Intrauterine cannabis exposure leads to more aggressive behavior and attention problems in 18-month-old girls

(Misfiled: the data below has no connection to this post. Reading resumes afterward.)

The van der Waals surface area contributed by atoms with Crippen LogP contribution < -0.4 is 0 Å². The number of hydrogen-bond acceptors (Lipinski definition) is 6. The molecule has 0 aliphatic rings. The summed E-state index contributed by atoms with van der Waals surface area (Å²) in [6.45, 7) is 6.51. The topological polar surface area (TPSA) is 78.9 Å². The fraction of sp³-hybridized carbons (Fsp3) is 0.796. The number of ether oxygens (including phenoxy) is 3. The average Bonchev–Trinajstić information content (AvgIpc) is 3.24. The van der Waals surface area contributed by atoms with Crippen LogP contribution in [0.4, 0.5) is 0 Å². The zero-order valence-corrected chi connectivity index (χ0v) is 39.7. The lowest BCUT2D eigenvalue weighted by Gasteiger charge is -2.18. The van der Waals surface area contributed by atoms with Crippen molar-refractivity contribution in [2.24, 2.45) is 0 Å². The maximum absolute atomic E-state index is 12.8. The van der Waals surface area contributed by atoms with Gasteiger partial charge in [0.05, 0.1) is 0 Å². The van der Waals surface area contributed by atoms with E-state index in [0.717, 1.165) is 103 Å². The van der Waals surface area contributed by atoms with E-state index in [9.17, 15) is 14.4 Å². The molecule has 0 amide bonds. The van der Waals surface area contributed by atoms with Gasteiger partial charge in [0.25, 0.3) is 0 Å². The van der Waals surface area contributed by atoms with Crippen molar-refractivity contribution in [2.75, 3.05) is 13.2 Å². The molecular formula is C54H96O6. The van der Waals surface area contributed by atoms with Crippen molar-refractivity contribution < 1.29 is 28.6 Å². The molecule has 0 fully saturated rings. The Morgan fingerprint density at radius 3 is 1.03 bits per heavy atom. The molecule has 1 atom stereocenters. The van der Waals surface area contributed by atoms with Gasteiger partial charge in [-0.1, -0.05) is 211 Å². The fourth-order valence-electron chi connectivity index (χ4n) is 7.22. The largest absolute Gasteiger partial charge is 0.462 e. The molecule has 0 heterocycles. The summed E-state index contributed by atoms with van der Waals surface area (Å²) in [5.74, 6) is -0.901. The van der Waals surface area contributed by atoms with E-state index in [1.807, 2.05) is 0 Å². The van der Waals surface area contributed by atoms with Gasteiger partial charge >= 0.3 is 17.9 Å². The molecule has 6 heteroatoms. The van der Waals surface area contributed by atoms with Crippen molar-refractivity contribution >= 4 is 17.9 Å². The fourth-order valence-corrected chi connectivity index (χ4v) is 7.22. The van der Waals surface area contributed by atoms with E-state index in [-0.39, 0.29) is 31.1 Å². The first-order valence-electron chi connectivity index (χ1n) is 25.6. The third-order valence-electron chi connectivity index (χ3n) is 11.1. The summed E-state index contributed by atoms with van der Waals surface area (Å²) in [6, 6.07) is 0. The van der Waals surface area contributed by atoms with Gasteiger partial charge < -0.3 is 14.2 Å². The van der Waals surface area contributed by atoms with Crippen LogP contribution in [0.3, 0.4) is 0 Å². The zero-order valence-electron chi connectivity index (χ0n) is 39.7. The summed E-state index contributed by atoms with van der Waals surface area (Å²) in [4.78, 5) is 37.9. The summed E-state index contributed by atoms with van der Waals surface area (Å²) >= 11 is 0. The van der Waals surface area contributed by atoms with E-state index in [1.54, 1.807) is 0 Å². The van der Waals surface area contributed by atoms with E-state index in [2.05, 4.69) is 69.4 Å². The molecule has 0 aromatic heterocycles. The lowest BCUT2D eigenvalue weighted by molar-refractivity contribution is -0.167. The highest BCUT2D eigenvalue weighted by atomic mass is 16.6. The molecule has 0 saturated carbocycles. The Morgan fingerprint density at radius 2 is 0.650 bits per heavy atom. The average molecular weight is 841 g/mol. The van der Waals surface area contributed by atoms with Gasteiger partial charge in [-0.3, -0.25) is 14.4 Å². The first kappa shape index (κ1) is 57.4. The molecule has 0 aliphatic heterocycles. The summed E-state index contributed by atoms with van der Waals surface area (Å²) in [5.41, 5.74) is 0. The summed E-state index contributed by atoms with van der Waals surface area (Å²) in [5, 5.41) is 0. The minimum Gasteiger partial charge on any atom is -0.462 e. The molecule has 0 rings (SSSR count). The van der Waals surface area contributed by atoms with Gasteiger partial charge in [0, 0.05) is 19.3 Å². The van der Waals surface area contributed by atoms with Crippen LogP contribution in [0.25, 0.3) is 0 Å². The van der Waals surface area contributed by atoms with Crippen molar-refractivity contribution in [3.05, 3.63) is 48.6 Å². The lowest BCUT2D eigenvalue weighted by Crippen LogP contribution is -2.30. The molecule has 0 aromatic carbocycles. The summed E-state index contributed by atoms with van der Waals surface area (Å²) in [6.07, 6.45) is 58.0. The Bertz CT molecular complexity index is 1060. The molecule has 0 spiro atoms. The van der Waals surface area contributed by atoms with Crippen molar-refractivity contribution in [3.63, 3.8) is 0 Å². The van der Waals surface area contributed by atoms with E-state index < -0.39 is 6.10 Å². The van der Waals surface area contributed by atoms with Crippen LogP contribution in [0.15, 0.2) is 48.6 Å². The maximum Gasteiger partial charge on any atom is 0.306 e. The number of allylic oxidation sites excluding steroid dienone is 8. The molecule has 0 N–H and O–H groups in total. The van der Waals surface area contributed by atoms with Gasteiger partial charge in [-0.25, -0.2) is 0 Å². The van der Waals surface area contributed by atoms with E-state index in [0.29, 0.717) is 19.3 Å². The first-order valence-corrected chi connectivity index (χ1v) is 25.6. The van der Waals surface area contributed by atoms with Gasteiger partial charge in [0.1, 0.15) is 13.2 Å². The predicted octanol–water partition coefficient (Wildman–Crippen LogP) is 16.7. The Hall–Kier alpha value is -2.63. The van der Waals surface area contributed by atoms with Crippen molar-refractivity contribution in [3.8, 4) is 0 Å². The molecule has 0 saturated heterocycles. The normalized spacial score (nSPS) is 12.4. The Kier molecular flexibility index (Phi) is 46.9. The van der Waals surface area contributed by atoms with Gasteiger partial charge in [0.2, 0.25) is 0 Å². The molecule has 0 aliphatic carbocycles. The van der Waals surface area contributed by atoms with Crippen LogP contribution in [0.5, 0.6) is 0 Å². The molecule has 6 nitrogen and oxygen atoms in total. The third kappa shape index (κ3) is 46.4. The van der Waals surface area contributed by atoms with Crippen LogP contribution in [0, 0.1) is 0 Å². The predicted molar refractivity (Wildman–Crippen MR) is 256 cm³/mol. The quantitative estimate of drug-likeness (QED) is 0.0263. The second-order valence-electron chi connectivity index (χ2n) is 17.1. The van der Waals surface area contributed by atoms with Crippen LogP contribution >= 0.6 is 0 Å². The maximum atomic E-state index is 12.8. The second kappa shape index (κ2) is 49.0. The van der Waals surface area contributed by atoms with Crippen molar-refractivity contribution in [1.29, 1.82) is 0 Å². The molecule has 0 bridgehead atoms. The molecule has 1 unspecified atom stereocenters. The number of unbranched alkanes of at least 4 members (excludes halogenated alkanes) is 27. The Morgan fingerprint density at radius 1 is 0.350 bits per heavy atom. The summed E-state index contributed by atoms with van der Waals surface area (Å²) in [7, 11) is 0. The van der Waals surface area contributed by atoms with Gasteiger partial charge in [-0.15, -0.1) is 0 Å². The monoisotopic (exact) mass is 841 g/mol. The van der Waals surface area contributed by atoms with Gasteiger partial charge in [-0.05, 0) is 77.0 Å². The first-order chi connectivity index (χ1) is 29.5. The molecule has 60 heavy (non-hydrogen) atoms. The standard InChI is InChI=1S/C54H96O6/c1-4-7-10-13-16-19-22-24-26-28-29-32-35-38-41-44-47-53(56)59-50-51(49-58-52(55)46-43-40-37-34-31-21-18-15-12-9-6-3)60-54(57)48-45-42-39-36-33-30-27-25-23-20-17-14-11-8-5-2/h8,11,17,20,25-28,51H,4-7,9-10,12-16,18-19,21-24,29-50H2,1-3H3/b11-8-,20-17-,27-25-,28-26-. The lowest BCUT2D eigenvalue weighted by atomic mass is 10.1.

Background: The development of the fetal endocannabinoid receptor system may be vulnerable to maternal cannabis use during pregnancy and may produce long-term consequences in children. In this study, we aimed to determine the relationship between gestational cannabis use and childhood attention problems and aggressive behavior. Methods: Using a large general population birth cohort, we examined the associations between parental prenatal cannabis and tobacco use and childhood behavior problems at 18 months measured using the Child Behavior Checklist in N= 4077 children. Substance use was measured in early pregnancy. Results: Linear regression analyses demonstrated that gestational exposure to cannabis is associated with behavioral problems in early childhood but only in girls and only in the area of increased aggressive behavior (B= 2.02; 95% CI: 0.30-3.73; p= 0.02) and attention problems (B= 1.04; 95% CI: 0.46-1.62; p< 0.001). Furthermore, this study showed that long-term (but not short term) tobacco exposure was associated with behavioral problems in girls (B= 1.16; 95% CI: 0.20-2.12; p= 0.02). There was no association between cannabis use of the father and child behavior problems. Conclusions: Our results suggest that intrauterine exposure to cannabis is associated with an increased risk for aggressive behavior and attention problems as early as 18 months of age in girls, but not boys. Further research is needed to explore the association between prenatal cannabis exposure and child behavior at later ages. Our data support educating future mothers about the risk to their babies should they smoke cannabis during pregnancy.